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Logo of Phnom Penh Post newspaper Phnom Penh Post - Celebration comes with threat as Cambodia’s Constitution turns 24

Celebration comes with threat as Cambodia’s Constitution turns 24

Constitutional Council head Im Chhum Lim marks the 24th anniversary of the Constitution yesterday.
Constitutional Council head Im Chhum Lim marks the 24th anniversary of the Constitution yesterday. Heng Chivoan

Celebration comes with threat as Cambodia’s Constitution turns 24

Senior government officials yesterday gathered to celebrate the 24th anniversary of the adoption of the Kingdom’s Constitution, lavishing praise on the Constitutional Council – while simultaneously appearing to threaten legal action against those who question the body’s independence or decisions.

Speaking to reporters at yesterday’s event, council member and spokesman Uth Chhorn seemed to suggest that independent assessments of constitutionality and the questioning of the council’s rulings were a violation of the body’s rights.

“If they [the analysts] say something that violates someone’s rights, the law will be the one to decide,” he said. “Do you know what the Criminal Code is? If they violated your rights and insulted you, you wouldn’t be happy. In order to make amends, what would they have to pay for the damage to your reputation? It’s the court’s decision.”

But despite officials’ insistence that the body remained impartial, human rights groups and legal advocates criticised the organisation as being largely under the control of the ruling Cambodian People’s Party.

Legal analyst Sok Sam Oeun said the council has rarely – if ever – gone against the interests of the ruling party, largely because the CPP controls the National Assembly and the courts.

“It’s hard to reform these constitutional bodies and make sure they’re independent enough and separate them from political parties,” he said.

Indeed, the council’s president, Im Chhum Lim, is a permanent member of the CPP’s Central Committee.

Established by law in 1993, the Constitutional Council is made up of nine members – three appointed by the National Assembly, three by the Supreme Council of Magistracy and three by the King.

When asked to do so, the council assesses the constitutionality of new and existing laws and amendments. However, one of the council’s most critical decisions – a 2004 ruling allowing the National Assembly to amend the Constitution by a simple majority, as opposed to a two-thirds vote – actually served to threaten the integrity of the charter itself, according to Sam Oeun.

“The council failed to protect the strength and rigidity of the Constitution,” Oeun said.

Since then, the body has made a number of controversial decisions. In 2014, the council green-lit a trio of contested “judicial reform” laws that experts said significantly tightened the executive branch’s control over the courts.

A year later, the council approved a hotly debated NGO law granting ministries broad powers to dissolve organisations for certain vaguely defined violations, including not remaining politically “neutral”.

In March, the council also ruled in favour of widely criticised amendments to the Law on Political Parties, giving the government sweeping powers to suspend or dissolve political parties over criminal convictions of a party leader. The changes forced former opposition leader Sam Rainsy – who had a slew of politically tinged convictions to his name – to leave the party.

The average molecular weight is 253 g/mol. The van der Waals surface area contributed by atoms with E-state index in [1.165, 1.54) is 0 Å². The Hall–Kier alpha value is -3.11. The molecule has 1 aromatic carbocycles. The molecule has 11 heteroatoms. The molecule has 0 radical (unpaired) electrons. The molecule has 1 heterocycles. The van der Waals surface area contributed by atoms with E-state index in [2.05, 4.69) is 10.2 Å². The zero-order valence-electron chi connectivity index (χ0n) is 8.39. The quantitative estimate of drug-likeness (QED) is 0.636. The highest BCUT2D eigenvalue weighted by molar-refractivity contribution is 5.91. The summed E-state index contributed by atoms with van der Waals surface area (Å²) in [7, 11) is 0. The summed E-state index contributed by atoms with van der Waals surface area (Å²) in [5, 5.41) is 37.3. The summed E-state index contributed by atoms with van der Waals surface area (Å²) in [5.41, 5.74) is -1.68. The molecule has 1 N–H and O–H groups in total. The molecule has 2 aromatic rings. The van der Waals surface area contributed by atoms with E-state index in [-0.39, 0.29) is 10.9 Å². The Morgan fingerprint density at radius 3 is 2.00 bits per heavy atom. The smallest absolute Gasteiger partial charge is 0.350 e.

The council also approved a second round of changes to the same law forbidding parties from using the materials and likeness of convicted criminals. CPP officials acknowledged at the time that the changes were expressly targeted at further sidelining Rainsy. Now, with current opposition leader Kem Sokha in detention awaiting trial on “treason” charges, many have speculated the law could be used to dissolve the CNRP ahead of the 2018 election.

However, in a speech at yesterday’s celebration, CPP lawmaker Pen Panha defended many of the controversial laws and said the council helped Cambodia move towards “the implementation of liberal, multiparty democracy” as stated in the Constitution’s preamble.

Chhorn, the spokesman, also defended the council as an “independent and neutral” institution. Asked whether the arrest of Kem Sokha violated his constitutionally protected parliamentary immunity, he said that the council cannot interpret the Constitution until it received an official request to do so.

Piseth Duch, of the Cambodian Center for Human Rights, praised some of the council’s decisions on election complaints and international treaties, but said civil society organisations remain “widely disturbed” by the Law on Political Parties and judicial reform laws.

“The council could be improved by making some changes to the mandate of the council to increase its activeness and to allow it to act on its own initiative to defend the Constitution,” he said.

Human Rights Watch’s Phil Robertson said in an email that the council had “failed miserably” in its duty to protect Cambodians over the past 24 years. Constitutional protections for Cambodians “exist on paper but not ineveryday lives of Cambodians”, he said.

But amid the celebrations for the document in which Cambodians’ rights are enshrined, some officials took the opportunity to remind the public where their rights end.

Prum Sokha, a secretary of state at the Ministry of Interior who also holds a senior position within the CPP itself, said in a speech that his ministry would “take legal action to stop incitement of violence through protesting,demonstrations and illegal riots”.

Then, parroting language increasingly directed at the opposition, he added the government was prepared “to prevent subversion and attempts to overthrow the royal government via colour revolution”.


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